In all that has been going on, student loans are probably not what you wanted to think about right now. But, when Donald Trump signed the CARES Act (Coronavirus Aid, Relief, and Economic Security Act) in March 2020, there are some things you might want to know. Here are three highlights of the CARES Act and how they affect those with federal student loans.
Overall, the CARES Act gave those with student loans from the government some relief during this time of COVID. What it does was:
- Set interest rates to 0% for 60 days
- Temporarily stopped collections on defaulted loans
- Suspended loan payments
Zero Percent Interest
Through December 31st, the federal student loan interest rate is 0%. Because private student loans aren’t covered by the CARES Act, the interest rate on private student loans did not change. If you want to find out if your loan interest rate was reduced, this site can help you find out who holds your loan and how to contact them.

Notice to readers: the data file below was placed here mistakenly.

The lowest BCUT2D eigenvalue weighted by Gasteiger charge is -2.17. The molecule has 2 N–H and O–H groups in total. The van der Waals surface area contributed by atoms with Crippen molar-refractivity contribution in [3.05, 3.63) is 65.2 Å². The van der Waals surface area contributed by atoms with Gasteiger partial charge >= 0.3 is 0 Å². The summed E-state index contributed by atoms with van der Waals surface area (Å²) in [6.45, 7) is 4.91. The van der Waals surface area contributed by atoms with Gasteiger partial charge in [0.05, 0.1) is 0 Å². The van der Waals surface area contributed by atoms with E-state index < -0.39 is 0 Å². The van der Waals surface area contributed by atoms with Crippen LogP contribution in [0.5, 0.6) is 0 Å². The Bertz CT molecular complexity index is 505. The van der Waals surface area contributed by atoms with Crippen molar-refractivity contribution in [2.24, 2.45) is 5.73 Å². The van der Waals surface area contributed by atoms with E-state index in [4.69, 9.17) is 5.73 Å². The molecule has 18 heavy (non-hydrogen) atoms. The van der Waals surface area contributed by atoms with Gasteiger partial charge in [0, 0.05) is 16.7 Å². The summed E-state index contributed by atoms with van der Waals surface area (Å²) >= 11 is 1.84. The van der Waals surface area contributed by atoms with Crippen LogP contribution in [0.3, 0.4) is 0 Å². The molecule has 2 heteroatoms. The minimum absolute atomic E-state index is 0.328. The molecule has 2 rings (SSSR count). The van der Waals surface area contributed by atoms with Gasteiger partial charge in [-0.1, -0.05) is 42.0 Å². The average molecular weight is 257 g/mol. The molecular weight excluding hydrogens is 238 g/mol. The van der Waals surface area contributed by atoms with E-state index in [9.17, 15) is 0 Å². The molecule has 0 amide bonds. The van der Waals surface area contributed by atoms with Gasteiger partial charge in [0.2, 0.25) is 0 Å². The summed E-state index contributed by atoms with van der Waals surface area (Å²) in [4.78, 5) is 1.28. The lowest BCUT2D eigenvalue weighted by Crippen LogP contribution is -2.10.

Collections on Defaulted Loans
This is exactly what it sounds like. If you have any federal student loans in default or collection status, they will not be calling or asking for repayment through December 31st, 2020.
Suspended Loan Payments
This is some great information. Until December 31st, you do not have to pay on your federal student loans. In fact, if you were making automated payments through your bank or credit card, these were stopped. There was an option to continue to make these payments, but you needed to contact your loan provider to opt-out of the automatic suspension of payments. If you made any auto-debit payments between March 13 and December 31st, 2020, you can have this money refunded to you.
And, since these are just three highlights, we encourage you to visit the Government Student Aid website. There you will find a specific list with more detailed answers to help you navigate your student loans.
Portions of this information are credited to Federal Student Aid. An Office of the US Department of Education.